Four years ago, she noted, Ball's chief of staff, Greg Mercer, was found to have failed to report his previous lobbying activities on time. Some of his lobbying involved the company at the heart of the group's nuclear storage project, Terravault.
"There's so much secrecy. Back in 2017, people couldn't find much detail, it was all very secretive, hush hush, with ties to the provincial Liberal party," Evans said.
"Now it's being revealed again and it's all very secretive. There's no consultation with the people of Labrador and it reminds us of the old colonialism type of government."
Evans said projects in Labrador can't be approved without consultation with the people who live there.
"What we're asking for is a voice. The Labrador people need to be consulted, and this level of secrecy and having it revealed again is really insulting to the Labrador people," she said.
"I don't think there's any support in Labrador to actually be a waste disposal site for radioactive material."
Lake Melville MHA Perry Trimper said this isn't the first time there's been interest expressed in storing nuclear waste in Labrador.
About eight years ago, he was approached by a company interested in a similar development.
"My position then, and still is now, is that if such a project were to ever proceed or advance in any way, it really would need the complete support of the Indigenous governments, and based on some of the locations they were looking at at that time, it was most relevant for the Nunatsiavut government," Trimper said, adding that he doesn't know if the same company that asked him about it years ago is the same group named in the story published Thursday.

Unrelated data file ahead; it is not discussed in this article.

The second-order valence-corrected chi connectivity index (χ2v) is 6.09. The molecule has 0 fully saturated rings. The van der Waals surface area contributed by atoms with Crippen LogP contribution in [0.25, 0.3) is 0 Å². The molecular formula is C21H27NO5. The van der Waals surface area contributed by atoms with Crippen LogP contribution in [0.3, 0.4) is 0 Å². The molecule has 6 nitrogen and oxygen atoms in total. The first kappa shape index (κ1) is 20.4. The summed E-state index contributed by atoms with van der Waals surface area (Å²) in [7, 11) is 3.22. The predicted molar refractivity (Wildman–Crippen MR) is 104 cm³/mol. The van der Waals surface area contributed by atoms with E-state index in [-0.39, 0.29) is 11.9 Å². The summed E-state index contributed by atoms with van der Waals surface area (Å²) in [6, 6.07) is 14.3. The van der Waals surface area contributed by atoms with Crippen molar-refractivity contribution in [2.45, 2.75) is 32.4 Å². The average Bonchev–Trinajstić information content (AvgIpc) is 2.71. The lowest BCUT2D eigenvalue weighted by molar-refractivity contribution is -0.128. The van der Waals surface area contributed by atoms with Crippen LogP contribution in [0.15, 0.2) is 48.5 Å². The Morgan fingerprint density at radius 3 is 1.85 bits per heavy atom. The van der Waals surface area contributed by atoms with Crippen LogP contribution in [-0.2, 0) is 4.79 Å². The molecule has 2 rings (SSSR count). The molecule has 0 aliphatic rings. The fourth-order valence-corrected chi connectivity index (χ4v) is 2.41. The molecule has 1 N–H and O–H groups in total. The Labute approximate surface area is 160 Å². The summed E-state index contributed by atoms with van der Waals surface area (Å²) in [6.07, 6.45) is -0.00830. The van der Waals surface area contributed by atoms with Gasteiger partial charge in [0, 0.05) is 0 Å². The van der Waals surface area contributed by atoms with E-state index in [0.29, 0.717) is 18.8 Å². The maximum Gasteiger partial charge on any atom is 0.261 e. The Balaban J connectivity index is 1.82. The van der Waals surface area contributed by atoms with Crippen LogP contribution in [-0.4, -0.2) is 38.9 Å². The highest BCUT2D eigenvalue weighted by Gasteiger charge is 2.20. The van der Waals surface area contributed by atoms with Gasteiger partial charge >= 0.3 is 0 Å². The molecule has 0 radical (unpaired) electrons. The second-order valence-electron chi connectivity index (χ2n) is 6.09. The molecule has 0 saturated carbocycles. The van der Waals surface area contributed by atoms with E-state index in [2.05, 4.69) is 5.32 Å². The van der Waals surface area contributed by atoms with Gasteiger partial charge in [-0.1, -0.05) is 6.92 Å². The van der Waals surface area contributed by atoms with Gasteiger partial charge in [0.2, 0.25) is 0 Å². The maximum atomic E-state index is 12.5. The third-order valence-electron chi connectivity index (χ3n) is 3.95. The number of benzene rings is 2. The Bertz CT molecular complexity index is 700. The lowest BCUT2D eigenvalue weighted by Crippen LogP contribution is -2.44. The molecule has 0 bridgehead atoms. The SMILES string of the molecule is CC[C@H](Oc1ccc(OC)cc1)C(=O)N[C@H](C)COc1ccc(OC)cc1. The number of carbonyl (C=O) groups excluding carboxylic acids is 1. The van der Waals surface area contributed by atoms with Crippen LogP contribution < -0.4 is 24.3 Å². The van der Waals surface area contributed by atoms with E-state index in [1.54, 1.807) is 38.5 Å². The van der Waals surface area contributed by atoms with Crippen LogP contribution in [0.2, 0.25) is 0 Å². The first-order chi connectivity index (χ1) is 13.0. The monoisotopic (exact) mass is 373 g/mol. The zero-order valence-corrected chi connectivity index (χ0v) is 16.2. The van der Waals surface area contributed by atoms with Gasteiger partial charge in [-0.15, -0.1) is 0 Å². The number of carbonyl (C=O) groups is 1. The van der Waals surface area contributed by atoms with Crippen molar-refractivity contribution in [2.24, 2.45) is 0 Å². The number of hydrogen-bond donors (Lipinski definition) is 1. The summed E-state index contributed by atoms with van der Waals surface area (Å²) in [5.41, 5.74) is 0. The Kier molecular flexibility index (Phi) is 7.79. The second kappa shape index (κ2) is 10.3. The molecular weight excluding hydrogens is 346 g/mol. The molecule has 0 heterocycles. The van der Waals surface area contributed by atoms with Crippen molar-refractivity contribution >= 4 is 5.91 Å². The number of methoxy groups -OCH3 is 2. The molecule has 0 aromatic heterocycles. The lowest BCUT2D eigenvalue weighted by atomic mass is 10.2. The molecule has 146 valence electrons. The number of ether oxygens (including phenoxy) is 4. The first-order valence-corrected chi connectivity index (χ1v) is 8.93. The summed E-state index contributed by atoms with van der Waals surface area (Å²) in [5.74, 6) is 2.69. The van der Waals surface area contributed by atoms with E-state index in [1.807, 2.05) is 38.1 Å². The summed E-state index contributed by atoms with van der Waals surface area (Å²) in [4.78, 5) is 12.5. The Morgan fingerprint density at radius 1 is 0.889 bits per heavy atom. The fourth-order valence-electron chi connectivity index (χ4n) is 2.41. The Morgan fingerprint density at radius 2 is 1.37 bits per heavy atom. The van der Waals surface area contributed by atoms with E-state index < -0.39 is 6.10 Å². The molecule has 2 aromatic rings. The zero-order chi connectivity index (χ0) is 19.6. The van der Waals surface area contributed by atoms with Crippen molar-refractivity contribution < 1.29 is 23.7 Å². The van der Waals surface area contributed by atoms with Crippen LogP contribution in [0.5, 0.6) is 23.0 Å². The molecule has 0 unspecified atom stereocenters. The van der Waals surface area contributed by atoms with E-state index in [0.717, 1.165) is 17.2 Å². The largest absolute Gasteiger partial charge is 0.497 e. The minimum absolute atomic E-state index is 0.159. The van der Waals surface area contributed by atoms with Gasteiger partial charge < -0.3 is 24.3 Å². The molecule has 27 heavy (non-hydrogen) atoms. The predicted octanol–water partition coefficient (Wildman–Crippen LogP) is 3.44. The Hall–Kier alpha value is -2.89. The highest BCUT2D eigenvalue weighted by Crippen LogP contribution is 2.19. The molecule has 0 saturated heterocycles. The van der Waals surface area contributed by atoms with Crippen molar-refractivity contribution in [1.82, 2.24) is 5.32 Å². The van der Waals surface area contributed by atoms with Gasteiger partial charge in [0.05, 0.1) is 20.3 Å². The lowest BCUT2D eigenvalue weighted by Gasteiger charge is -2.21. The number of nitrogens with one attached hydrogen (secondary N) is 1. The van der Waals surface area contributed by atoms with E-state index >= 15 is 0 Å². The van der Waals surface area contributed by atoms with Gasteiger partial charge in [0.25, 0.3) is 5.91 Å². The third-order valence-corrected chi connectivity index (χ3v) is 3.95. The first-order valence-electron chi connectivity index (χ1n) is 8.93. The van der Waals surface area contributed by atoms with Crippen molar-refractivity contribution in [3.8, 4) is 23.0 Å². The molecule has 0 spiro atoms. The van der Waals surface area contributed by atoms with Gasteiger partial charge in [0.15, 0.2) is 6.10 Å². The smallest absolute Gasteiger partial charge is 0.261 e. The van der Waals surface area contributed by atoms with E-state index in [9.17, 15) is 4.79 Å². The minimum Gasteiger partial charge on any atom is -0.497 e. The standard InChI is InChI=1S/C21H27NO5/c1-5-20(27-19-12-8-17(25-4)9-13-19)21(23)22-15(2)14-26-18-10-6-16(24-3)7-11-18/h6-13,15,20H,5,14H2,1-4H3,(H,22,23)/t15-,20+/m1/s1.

"While there may be economic opportunities here, one really needs to think about ethically, and of course from an environmental perspective, if this is something you'd want to entertain."
In response to comments from Chrétien that Canada has a responsibility to store waste from the uranium it produces, Trimper argued that that onus should then be on whichever region produces the product to find a way to safely store or dispose of it.
"If a jurisdiction has had an opportunity to gain economically through the provision of uranium and/or nuclear energy, I feel that same jurisdiction … really should be responsible for handling the waste it produces at that location," he said.
"I think we really need to think going forward, because we certainly haven't in the past, about the consequences of industrial economic activity."
Regardless of possible economic benefits or fees that could be garnered from the project, it's not something that can move forward without support from the region's Indigenous peoples.
"That's the first step. You don't go any further until you have secured that," he said.
"They're looking for solid rock formations that you can go deep underground and take full advantage of the Canadian shield. Labrador has a variety of interesting geology to it so [that is] some of the attraction, but that said, I would suggest that the proponents not go too much further until they talk to the Nunatsiavut government and Innu Nation about what their plans are."